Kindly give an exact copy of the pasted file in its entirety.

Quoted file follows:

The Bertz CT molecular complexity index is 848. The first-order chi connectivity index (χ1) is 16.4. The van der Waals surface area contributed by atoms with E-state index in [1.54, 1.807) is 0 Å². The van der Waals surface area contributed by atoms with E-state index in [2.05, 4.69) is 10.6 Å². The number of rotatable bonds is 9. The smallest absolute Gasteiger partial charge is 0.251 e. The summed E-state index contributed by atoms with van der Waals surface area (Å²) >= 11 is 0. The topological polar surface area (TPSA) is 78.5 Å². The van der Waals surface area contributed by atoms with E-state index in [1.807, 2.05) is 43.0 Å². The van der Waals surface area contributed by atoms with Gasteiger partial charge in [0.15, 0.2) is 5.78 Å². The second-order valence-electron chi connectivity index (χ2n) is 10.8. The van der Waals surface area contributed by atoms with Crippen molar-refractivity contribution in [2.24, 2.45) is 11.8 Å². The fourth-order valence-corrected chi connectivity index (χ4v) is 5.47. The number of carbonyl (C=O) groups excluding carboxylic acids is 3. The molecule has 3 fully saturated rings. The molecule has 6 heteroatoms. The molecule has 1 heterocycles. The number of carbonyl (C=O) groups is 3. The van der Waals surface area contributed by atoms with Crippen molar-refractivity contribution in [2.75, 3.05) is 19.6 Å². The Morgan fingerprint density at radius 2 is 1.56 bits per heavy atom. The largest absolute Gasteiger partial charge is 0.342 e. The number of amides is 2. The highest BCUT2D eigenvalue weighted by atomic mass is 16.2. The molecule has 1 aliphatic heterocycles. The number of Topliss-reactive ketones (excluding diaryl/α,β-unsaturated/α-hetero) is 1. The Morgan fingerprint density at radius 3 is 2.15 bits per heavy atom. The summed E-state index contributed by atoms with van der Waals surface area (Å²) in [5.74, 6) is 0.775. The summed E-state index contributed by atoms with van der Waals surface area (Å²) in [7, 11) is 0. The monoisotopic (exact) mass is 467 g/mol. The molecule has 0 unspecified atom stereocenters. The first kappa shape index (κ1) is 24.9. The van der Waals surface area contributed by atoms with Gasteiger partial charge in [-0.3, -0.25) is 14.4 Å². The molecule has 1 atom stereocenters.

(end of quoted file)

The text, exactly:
The Bertz CT molecular complexity index is 848. The first-order chi connectivity index (χ1) is 16.4. The van der Waals surface area contributed by atoms with E-state index in [1.54, 1.807) is 0 Å². The van der Waals surface area contributed by atoms with E-state index in [2.05, 4.69) is 10.6 Å². The number of rotatable bonds is 9. The smallest absolute Gasteiger partial charge is 0.251 e. The summed E-state index contributed by atoms with van der Waals surface area (Å²) >= 11 is 0. The topological polar surface area (TPSA) is 78.5 Å². The van der Waals surface area contributed by atoms with E-state index in [1.807, 2.05) is 43.0 Å². The van der Waals surface area contributed by atoms with Gasteiger partial charge in [0.15, 0.2) is 5.78 Å². The second-order valence-electron chi connectivity index (χ2n) is 10.8. The van der Waals surface area contributed by atoms with Crippen molar-refractivity contribution in [2.24, 2.45) is 11.8 Å². The fourth-order valence-corrected chi connectivity index (χ4v) is 5.47. The number of carbonyl (C=O) groups excluding carboxylic acids is 3. The molecule has 3 fully saturated rings. The molecule has 6 heteroatoms. The molecule has 1 heterocycles. The number of carbonyl (C=O) groups is 3. The van der Waals surface area contributed by atoms with Crippen molar-refractivity contribution in [2.75, 3.05) is 19.6 Å². The Morgan fingerprint density at radius 2 is 1.56 bits per heavy atom. The largest absolute Gasteiger partial charge is 0.342 e. The number of amides is 2. The highest BCUT2D eigenvalue weighted by atomic mass is 16.2. The molecule has 1 aliphatic heterocycles. The number of Topliss-reactive ketones (excluding diaryl/α,β-unsaturated/α-hetero) is 1. The Morgan fingerprint density at radius 3 is 2.15 bits per heavy atom. The summed E-state index contributed by atoms with van der Waals surface area (Å²) in [5.74, 6) is 0.775. The summed E-state index contributed by atoms with van der Waals surface area (Å²) in [7, 11) is 0. The monoisotopic (exact) mass is 467 g/mol. The molecule has 0 unspecified atom stereocenters. The first kappa shape index (κ1) is 24.9. The van der Waals surface area contributed by atoms with Gasteiger partial charge in [-0.3, -0.25) is 14.4 Å². The molecule has 1 atom stereocenters.